By: Meghan Ely, OFD Consulting
If you’re not quite hip to partnership marketing yet, it’s time to grab a notepad and start taking notes. While you may be familiar with other forms of marketing (like that sponsored post you penned a few years ago), it’s possible that you’re overlooking one of your biggest assets: your network.
Regardless of how long you’ve been in your market, chances are that you’ve met some of your industry peers through events and networking groups. This begs the question – how are you using those relationships to grow your business and take your company to the next level? Here are your first steps to bringing in new business with thanks to your ever-expanding network.
Building Your Network
First and foremost, think about everybody that you know in your market, including those that you work with regularly and those that you aren’t quite familiar with yet. Ask yourself if there are any of them you’d like to get to know better and feel free to include other vendors that you may have never worked with. This will give you a good idea of who to approach and where to focus your efforts. If you’re new to the area, be sure you’re setting aside time to attend networking events and industry get-togethers so you can introduce yourself to people and starting gaining ‘friendors’ for your network.
Nurturing Your Relationships
Putting a face to a name is great, but it’s important to put your efforts into taking your relationship to the next level. Stay in touch in any way possible, even when you’re not working together – holiday and birthday cards are a nice touch to start. Connect with them on social media so you can stay up-to-date and congratulate them on big news. Go above and beyond by surprising your peers and clients with a memorable gift – we’ve done everything from Starbucks gift cards to cheeky notepads to Kindle e-book deliveries. It’s a nice way to say thank you, or simply just to say that you thought of them.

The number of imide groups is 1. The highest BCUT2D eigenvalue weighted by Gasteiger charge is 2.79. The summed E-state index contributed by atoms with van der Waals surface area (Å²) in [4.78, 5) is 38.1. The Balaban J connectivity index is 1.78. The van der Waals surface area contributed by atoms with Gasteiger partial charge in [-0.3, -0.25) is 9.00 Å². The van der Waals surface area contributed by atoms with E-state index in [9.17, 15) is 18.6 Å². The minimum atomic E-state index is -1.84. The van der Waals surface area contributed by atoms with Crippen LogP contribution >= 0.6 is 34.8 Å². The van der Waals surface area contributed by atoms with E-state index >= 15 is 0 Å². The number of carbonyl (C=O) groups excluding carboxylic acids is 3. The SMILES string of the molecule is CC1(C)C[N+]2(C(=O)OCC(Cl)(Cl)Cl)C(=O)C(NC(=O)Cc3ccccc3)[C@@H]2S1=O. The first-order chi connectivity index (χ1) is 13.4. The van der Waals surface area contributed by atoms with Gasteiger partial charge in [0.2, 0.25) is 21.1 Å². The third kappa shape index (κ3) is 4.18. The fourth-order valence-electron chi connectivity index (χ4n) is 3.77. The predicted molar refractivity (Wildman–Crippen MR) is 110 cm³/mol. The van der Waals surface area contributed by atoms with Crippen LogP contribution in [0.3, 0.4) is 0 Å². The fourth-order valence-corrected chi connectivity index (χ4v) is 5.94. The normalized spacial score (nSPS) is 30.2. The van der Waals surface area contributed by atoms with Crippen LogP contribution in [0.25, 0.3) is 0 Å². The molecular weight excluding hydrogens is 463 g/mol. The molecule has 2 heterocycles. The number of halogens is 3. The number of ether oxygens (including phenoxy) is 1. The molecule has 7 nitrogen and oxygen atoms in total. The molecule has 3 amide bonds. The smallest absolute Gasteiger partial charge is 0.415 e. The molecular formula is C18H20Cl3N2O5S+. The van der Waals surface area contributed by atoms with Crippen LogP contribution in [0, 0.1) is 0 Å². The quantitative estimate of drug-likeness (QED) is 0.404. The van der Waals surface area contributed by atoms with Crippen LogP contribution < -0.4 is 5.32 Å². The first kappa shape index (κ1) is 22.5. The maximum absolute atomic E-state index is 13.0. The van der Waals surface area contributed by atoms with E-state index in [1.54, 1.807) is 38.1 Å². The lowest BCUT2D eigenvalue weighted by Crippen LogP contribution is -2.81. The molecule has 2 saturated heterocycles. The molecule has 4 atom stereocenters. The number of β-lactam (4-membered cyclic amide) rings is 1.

Refer Your Competitors
That probably sounds crazy to you, but hear me out. There are a finite number of weekends in a year and your company can only handle so much business. Say a prospect comes along and wants to book you on your busiest weekend and you simply cannot accommodate their event – if you send them along to a trusted competitor, your referral will speak volumes to the prospect and your competitor will appreciate the gesture and (hopefully) return it to you later. A referral system between competitors doesn’t have to be uncomfortable – connect on the things that you share in common and know that by helping others, you are actually helping yourself.
There’s no questions that referrals are worth their weight in gold and the more you develop a strong network, the more you’ll see the referrals flowing in. Invest the time into networking and relationship building – the end result will be well worth it, trust me!